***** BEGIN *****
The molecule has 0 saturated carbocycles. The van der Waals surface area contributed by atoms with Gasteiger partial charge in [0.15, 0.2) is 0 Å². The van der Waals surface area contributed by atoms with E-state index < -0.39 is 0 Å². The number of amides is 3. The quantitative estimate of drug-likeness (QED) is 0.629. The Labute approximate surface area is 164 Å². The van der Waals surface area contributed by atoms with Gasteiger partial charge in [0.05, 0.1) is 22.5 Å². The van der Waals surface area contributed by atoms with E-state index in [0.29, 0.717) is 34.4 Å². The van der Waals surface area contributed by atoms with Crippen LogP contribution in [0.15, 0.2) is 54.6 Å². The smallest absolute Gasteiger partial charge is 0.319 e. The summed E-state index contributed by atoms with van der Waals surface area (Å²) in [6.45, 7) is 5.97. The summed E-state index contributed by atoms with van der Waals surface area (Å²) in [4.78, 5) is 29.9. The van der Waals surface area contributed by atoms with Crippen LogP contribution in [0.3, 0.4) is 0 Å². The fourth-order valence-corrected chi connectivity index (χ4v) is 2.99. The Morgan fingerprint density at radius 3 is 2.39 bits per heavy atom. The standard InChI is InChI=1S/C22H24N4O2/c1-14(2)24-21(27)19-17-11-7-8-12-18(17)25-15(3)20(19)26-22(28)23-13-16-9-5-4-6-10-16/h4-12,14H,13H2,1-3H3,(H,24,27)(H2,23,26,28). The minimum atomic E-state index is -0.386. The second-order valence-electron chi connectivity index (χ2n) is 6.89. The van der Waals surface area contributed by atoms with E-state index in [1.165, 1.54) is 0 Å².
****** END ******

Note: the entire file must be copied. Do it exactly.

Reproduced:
The molecule has 0 saturated carbocycles. The van der Waals surface area contributed by atoms with Gasteiger partial charge in [0.15, 0.2) is 0 Å². The van der Waals surface area contributed by atoms with E-state index < -0.39 is 0 Å². The number of amides is 3. The quantitative estimate of drug-likeness (QED) is 0.629. The Labute approximate surface area is 164 Å². The van der Waals surface area contributed by atoms with Gasteiger partial charge in [0.05, 0.1) is 22.5 Å². The van der Waals surface area contributed by atoms with E-state index in [0.29, 0.717) is 34.4 Å². The van der Waals surface area contributed by atoms with Crippen LogP contribution in [0.15, 0.2) is 54.6 Å². The smallest absolute Gasteiger partial charge is 0.319 e. The summed E-state index contributed by atoms with van der Waals surface area (Å²) in [6.45, 7) is 5.97. The summed E-state index contributed by atoms with van der Waals surface area (Å²) in [4.78, 5) is 29.9. The van der Waals surface area contributed by atoms with Crippen LogP contribution in [0.3, 0.4) is 0 Å². The fourth-order valence-corrected chi connectivity index (χ4v) is 2.99. The Morgan fingerprint density at radius 3 is 2.39 bits per heavy atom. The standard InChI is InChI=1S/C22H24N4O2/c1-14(2)24-21(27)19-17-11-7-8-12-18(17)25-15(3)20(19)26-22(28)23-13-16-9-5-4-6-10-16/h4-12,14H,13H2,1-3H3,(H,24,27)(H2,23,26,28). The minimum atomic E-state index is -0.386. The second-order valence-electron chi connectivity index (χ2n) is 6.89. The van der Waals surface area contributed by atoms with E-state index in [1.165, 1.54) is 0 Å².